Suddenly he was aware of a movement ahead of him in the pass. "Oh, no!" Jackal moaned and stopped dead-still in his tracks. Lion was coming toward him. Realising that he was too near to escape, Jackal was filled with fear. He had played so many tricks on the great Bhubesi in the past, he was sure that lion would take this opportunity to get his revenge. In a flash Jackal thought of a plan.
"Help! Help!" cried Jackal. He cowered down on the cliff path, looking above at the rocks.
Lion stopped short in surprise.
"Help!" Jackal howled, using the fear he felt in the middle of his chest to accentuate his cry. Jackal glanced up at Bhubesi. "Oh, great Nkosi! Help! There is no time to lose! See those great rocks above us? They are about to fall! We shall both be crushed to death!!!! Oh, mighty Lion, do something! Save us!" And Jackal cowered even lower, his paws covering his head.
Lion looked up, most alarmed. Before he even had a chance to think, Jackal was begging him to use his strength to hold up the overhanging rock. So Lion put his brawny shoulder to the rock and heaved.
"Oh, thank you, great King!" yelped Jackal. "I will quickly fetch that log over there to prop under the rock, and we will both be saved!" With that Jackal bounded out of sight.
Lion was left all alone to struggle under the weight of the unmoving rock. How long he remained there before he realised that it was another trick, we will never know. But this much we do know: Jackal continued to live by his wits!


The Curse of the Chameleon (A Traditional Zulu Story)

Gogo breathed deeply of the cool evening air. She paused beneath the darkening sky, hands pressed into her back.
"Woza, Gogo!" called little Methembe, who, although he seemed to have unlimited energy, always waited for his granny. "Come on!" he encouraged as he turned and dashed up the final rise toward the homestead. Gogo chuckled, shook her head slowly and forced her feet to continue up the path. "Hawu!" she thought to herself. Soon she would no longer be able to make it down to the river and back. By the time Gogo came within sight of the evening fire, the children had put away the washed clothing and deposited the firewood where it was stored. They were now squatting in a tight circle, the older ones rocking on their heels, waiting for their elders to finish eating that they might then have their dinner.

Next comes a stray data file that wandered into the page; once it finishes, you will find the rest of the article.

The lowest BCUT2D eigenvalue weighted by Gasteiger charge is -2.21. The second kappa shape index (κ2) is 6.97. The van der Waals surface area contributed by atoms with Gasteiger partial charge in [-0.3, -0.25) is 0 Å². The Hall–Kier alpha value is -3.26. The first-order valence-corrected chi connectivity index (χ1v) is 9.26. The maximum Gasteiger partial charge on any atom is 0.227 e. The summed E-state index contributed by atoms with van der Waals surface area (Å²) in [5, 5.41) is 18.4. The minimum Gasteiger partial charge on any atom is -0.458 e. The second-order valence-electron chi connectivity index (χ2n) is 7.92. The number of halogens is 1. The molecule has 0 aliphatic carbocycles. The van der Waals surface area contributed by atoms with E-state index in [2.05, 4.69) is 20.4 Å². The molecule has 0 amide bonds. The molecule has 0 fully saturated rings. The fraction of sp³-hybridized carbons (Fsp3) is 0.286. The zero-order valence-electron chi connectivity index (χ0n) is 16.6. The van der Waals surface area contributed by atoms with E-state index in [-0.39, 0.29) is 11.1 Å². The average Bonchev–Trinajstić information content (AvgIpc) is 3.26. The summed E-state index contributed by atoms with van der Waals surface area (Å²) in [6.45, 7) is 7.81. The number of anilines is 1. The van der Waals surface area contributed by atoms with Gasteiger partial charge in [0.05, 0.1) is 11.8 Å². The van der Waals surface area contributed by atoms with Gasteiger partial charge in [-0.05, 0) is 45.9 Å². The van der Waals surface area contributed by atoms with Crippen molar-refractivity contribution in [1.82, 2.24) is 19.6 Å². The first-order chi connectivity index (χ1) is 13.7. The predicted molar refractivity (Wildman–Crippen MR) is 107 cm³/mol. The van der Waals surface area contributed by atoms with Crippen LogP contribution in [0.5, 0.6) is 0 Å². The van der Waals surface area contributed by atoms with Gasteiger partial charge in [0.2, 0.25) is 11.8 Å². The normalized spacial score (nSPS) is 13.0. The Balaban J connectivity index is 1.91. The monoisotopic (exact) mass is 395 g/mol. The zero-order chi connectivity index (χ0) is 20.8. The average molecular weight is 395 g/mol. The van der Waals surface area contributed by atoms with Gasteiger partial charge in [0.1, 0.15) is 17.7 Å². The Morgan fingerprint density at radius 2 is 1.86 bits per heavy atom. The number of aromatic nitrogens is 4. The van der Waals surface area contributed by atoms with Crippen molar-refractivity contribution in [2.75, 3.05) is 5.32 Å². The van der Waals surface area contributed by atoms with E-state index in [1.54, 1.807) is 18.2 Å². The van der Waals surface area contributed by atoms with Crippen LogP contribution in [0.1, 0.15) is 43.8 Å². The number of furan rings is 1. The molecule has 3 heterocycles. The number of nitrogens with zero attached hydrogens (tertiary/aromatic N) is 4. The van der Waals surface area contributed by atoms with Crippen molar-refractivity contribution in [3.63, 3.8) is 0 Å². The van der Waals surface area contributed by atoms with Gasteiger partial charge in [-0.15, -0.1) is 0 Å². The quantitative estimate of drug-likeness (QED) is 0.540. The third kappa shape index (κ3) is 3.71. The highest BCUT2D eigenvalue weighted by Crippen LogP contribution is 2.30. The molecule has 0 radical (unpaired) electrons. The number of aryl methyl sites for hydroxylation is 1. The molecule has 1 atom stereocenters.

After everyone had eaten and the pots were filled with water to soak, Gogo and the children settled down before the fire. "Gogo," asked Methembe rather tentatively, choosing to look into the fire rather than at his beloved granny, "why do people grow old and die?" The old woman looked lovingly at her grandson and smiled. She knew his unspoken fears.
"Ahh, my little Hope," she answered, looking into the fire herself. "That is a very interesting tale! Shall I tell you, my children, the story of why people must grow old and die?"
"Yebo, Gogo! Yes!" they all answered as if one.
"Alright then..." And Gogo began. "Kwasuka sukela...."